The United States has struggled with its gambling policy since colonial days, and its legal stance has alternated between legalization and prohibition. Today, many forms of gambling are legal, and most Americans bet at least occasionally. Many people believe, however, that the recent rush to legalize gambling has turned millions of Americans into pathological gamblers. They blame a variety of problems, including crime, broken families, and the exploitation of the poor, on legalization. Defenders contend that gambling’s negative consequences have been exaggerated and that most Americans bet responsibly. They also warn that prohibition will not stop gambling but instead turn the gambling business over to organized criminals. Legalized Gambling explains how the debate over gambling has become more intense in recent years because of the proliferation of online casinos and the popularity of illegal sports betting.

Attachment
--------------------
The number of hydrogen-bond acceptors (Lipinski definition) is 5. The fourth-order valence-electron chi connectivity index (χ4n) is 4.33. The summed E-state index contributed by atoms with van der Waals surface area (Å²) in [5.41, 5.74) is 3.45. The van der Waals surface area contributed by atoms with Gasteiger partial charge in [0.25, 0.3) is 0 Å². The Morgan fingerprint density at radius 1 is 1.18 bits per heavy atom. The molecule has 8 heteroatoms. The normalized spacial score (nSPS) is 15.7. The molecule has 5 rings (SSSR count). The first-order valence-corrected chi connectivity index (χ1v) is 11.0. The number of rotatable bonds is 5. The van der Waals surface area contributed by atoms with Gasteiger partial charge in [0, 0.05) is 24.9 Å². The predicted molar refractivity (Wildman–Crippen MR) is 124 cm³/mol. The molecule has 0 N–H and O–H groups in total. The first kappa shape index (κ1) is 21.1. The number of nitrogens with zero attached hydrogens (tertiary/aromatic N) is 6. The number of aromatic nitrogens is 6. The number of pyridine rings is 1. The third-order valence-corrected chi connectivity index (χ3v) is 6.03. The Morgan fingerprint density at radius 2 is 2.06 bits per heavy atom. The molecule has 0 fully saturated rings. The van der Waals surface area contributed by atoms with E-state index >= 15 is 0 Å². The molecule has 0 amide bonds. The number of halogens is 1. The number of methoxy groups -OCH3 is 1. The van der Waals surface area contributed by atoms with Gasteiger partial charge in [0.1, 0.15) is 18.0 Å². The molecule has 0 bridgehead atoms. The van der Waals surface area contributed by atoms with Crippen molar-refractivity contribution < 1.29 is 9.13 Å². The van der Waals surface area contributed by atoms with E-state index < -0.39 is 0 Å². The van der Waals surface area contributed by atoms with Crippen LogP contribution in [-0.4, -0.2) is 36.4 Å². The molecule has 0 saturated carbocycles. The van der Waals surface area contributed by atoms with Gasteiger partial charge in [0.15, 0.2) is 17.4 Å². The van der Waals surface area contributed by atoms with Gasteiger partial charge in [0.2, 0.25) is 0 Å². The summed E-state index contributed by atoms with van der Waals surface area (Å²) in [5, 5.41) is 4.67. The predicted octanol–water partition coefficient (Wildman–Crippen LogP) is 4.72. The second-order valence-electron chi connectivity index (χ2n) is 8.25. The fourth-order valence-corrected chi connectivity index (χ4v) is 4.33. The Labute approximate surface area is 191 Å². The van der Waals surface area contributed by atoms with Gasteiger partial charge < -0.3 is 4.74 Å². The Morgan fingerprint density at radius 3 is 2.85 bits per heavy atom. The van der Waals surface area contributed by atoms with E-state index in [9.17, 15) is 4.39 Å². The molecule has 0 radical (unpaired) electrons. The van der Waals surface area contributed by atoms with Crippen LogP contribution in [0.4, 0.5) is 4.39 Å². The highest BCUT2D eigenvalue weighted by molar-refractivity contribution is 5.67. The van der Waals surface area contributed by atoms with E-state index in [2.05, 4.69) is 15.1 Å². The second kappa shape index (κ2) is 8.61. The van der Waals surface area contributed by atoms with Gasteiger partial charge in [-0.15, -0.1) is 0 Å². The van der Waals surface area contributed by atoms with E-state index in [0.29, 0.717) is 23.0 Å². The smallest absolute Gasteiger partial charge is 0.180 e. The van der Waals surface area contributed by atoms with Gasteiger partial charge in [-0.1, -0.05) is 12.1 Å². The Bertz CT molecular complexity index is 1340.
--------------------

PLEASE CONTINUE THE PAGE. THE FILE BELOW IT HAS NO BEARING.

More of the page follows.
Full-color and black-and-white photographs. Elements of the argument. Appendix. Resources. Sidebars. Notes. Index.
About the Author(s)
Paul Ruschmann, J.D., is a legal analyst and writer based in Canton, Michigan. He received his undergraduate degree from the University of Notre Dame and his law degree from the University of Michigan. A member of the State Bar of Michigan, he specializes in legislation, public safety, traffic and transportation, and trade regulation. He is also the author of several other titles in Chelsea House's Point/Counterpoint series, including Legalizing Marijuana, The War on Terror, Media Bias, Tort Reform, and Miranda Rights.